For the past year, the importance of safeguarding seafarers’ well-being has been a theme of focus among the maritime community. Seafarers need to be aware and knowledgeable about stress and coping in order to strive toward a state of mental health and well-being.
Acknowledging the risks and personal costs endured by seafarers while at their jobs, talks on mental health and well-being were introduced during officers’ seminars organised by PIL and Ocean Tankers. During the PIL Officers’ Seminar, held in Goa (26-28 Jun) and Ocean Tankers Officers’ Seminar, held in Yangon (8-12 Jul), WMI representative Priscilla Leaong, conducted the talk on mental health and well-being. The topic generated much interest and was well received, with further conversations taking place during and after the session.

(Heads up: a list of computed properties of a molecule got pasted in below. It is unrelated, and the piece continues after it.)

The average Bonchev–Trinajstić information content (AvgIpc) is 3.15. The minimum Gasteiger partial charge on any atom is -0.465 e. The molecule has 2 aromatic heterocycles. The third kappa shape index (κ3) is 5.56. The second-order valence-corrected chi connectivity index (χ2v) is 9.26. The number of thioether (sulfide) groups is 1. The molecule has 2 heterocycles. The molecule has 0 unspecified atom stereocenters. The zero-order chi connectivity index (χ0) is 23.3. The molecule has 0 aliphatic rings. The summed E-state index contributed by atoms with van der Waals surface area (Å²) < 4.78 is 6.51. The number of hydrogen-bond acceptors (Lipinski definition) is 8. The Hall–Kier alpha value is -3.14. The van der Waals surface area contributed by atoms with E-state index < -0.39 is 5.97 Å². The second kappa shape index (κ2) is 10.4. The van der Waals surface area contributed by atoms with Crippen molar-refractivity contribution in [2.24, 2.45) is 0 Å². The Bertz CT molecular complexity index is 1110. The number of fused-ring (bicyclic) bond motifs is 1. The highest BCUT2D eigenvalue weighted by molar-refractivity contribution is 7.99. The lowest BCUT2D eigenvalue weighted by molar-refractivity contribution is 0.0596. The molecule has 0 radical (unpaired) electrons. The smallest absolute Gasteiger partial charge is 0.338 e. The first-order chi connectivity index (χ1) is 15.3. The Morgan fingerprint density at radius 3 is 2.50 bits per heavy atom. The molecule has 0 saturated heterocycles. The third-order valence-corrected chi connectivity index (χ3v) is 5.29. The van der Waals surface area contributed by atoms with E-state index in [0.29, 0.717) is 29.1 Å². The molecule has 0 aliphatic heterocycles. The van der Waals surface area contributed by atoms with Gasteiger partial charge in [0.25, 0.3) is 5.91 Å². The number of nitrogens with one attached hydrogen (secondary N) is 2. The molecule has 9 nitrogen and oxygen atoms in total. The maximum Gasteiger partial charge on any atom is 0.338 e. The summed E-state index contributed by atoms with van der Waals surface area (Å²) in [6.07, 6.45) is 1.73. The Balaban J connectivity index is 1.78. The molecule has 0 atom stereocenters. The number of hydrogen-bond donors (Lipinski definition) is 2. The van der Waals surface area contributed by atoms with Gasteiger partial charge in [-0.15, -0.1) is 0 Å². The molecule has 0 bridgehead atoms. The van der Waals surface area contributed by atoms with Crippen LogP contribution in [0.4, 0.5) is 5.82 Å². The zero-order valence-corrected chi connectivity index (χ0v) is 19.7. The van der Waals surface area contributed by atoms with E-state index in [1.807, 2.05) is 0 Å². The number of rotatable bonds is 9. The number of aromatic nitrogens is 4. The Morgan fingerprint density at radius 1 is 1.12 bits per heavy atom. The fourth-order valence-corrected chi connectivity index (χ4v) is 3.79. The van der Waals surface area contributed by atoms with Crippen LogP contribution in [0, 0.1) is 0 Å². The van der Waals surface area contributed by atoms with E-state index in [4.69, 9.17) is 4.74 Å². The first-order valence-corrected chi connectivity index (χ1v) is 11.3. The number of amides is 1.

The general stressors of onboard life are well-known – seafarers are subject to fatigue, loneliness, sleeping disturbances, cultural differences, homesickness, piracy problems, communication limitations, bad cuisine and the likes. The bulk of stressors would be work-related, perhaps also rank-related. Although individual stress is personal and varied and some of the stresses are not easily shared among seafarers, seminar attendees were taught on how to thrive towards keeping a balanced psychological well-being. Awareness and knowing how to cope is a good start.
“The mental health of seafarers is a critical area that needs greater attention and support. Mariners have unique working conditions that can be a source of stress, and on top of that, limited opportunities for relief on board ships. An all rounded approach of emotional, physical and organisational factors, need to be adopted for the overall wellbeing of seafarers.”
– Mr Lim Tau Kok, WMI Advisor